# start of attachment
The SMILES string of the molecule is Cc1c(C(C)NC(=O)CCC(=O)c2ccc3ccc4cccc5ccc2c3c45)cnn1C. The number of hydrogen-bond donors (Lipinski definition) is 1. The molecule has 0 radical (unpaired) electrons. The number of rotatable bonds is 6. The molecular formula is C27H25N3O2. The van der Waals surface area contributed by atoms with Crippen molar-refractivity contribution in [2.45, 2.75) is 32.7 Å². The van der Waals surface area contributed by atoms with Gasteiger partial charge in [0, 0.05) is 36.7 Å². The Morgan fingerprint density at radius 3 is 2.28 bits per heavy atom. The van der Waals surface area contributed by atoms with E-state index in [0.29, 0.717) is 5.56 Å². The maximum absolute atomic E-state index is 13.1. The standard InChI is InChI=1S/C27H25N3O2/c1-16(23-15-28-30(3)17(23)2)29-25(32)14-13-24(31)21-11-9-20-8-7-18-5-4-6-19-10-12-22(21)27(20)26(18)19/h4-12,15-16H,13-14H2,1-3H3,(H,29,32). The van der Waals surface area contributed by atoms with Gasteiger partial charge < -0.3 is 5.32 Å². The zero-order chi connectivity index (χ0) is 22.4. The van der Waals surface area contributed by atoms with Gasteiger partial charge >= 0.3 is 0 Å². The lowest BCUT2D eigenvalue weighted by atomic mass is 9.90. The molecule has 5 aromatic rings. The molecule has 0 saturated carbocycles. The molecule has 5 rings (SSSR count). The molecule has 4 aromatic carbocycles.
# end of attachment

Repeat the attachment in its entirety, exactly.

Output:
The SMILES string of the molecule is Cc1c(C(C)NC(=O)CCC(=O)c2ccc3ccc4cccc5ccc2c3c45)cnn1C. The number of hydrogen-bond donors (Lipinski definition) is 1. The molecule has 0 radical (unpaired) electrons. The number of rotatable bonds is 6. The molecular formula is C27H25N3O2. The van der Waals surface area contributed by atoms with Crippen molar-refractivity contribution in [2.45, 2.75) is 32.7 Å². The van der Waals surface area contributed by atoms with Gasteiger partial charge in [0, 0.05) is 36.7 Å². The Morgan fingerprint density at radius 3 is 2.28 bits per heavy atom. The van der Waals surface area contributed by atoms with E-state index in [0.29, 0.717) is 5.56 Å². The maximum absolute atomic E-state index is 13.1. The standard InChI is InChI=1S/C27H25N3O2/c1-16(23-15-28-30(3)17(23)2)29-25(32)14-13-24(31)21-11-9-20-8-7-18-5-4-6-19-10-12-22(21)27(20)26(18)19/h4-12,15-16H,13-14H2,1-3H3,(H,29,32). The van der Waals surface area contributed by atoms with Gasteiger partial charge < -0.3 is 5.32 Å². The zero-order chi connectivity index (χ0) is 22.4. The van der Waals surface area contributed by atoms with Gasteiger partial charge >= 0.3 is 0 Å². The lowest BCUT2D eigenvalue weighted by atomic mass is 9.90. The molecule has 5 aromatic rings. The molecule has 0 saturated carbocycles. The molecule has 5 rings (SSSR count). The molecule has 4 aromatic carbocycles.